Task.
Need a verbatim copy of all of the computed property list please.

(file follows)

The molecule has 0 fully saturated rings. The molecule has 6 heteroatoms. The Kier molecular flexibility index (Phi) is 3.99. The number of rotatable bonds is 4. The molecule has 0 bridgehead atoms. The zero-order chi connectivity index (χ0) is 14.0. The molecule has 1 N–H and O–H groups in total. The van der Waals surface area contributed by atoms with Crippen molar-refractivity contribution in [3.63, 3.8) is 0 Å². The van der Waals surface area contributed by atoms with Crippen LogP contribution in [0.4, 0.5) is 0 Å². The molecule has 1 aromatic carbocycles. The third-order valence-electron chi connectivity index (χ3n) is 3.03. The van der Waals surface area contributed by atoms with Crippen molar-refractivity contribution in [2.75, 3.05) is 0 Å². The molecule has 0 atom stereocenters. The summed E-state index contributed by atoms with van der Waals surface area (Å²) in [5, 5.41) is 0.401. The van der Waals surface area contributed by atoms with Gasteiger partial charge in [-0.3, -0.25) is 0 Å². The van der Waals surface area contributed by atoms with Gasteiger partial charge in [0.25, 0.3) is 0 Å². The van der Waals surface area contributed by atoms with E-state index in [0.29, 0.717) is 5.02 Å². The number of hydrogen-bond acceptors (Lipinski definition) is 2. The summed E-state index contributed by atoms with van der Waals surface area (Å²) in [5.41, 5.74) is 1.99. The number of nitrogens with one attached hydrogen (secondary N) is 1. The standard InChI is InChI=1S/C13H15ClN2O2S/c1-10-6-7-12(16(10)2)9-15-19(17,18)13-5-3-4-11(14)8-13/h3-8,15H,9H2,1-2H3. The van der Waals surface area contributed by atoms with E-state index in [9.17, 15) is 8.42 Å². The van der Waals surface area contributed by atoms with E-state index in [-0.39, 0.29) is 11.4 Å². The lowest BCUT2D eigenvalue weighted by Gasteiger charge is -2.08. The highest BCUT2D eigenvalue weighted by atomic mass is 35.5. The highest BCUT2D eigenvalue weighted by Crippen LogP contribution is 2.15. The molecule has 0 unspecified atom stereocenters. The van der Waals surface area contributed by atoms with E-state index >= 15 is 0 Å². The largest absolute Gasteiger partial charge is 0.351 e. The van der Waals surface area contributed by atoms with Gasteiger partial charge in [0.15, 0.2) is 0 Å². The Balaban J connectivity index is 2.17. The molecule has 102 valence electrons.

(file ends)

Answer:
The molecule has 0 fully saturated rings. The molecule has 6 heteroatoms. The Kier molecular flexibility index (Phi) is 3.99. The number of rotatable bonds is 4. The molecule has 0 bridgehead atoms. The zero-order chi connectivity index (χ0) is 14.0. The molecule has 1 N–H and O–H groups in total. The van der Waals surface area contributed by atoms with Crippen molar-refractivity contribution in [3.63, 3.8) is 0 Å². The van der Waals surface area contributed by atoms with Crippen LogP contribution in [0.4, 0.5) is 0 Å². The molecule has 1 aromatic carbocycles. The third-order valence-electron chi connectivity index (χ3n) is 3.03. The van der Waals surface area contributed by atoms with Crippen molar-refractivity contribution in [2.75, 3.05) is 0 Å². The molecule has 0 atom stereocenters. The summed E-state index contributed by atoms with van der Waals surface area (Å²) in [5, 5.41) is 0.401. The van der Waals surface area contributed by atoms with Gasteiger partial charge in [-0.3, -0.25) is 0 Å². The van der Waals surface area contributed by atoms with Gasteiger partial charge in [0.25, 0.3) is 0 Å². The van der Waals surface area contributed by atoms with E-state index in [0.29, 0.717) is 5.02 Å². The number of hydrogen-bond acceptors (Lipinski definition) is 2. The summed E-state index contributed by atoms with van der Waals surface area (Å²) in [5.41, 5.74) is 1.99. The number of nitrogens with one attached hydrogen (secondary N) is 1. The standard InChI is InChI=1S/C13H15ClN2O2S/c1-10-6-7-12(16(10)2)9-15-19(17,18)13-5-3-4-11(14)8-13/h3-8,15H,9H2,1-2H3. The van der Waals surface area contributed by atoms with E-state index in [9.17, 15) is 8.42 Å². The van der Waals surface area contributed by atoms with E-state index in [-0.39, 0.29) is 11.4 Å². The lowest BCUT2D eigenvalue weighted by Gasteiger charge is -2.08. The highest BCUT2D eigenvalue weighted by atomic mass is 35.5. The highest BCUT2D eigenvalue weighted by Crippen LogP contribution is 2.15. The molecule has 0 unspecified atom stereocenters. The van der Waals surface area contributed by atoms with E-state index >= 15 is 0 Å². The largest absolute Gasteiger partial charge is 0.351 e. The van der Waals surface area contributed by atoms with Gasteiger partial charge in [0.15, 0.2) is 0 Å². The Balaban J connectivity index is 2.17. The molecule has 102 valence electrons.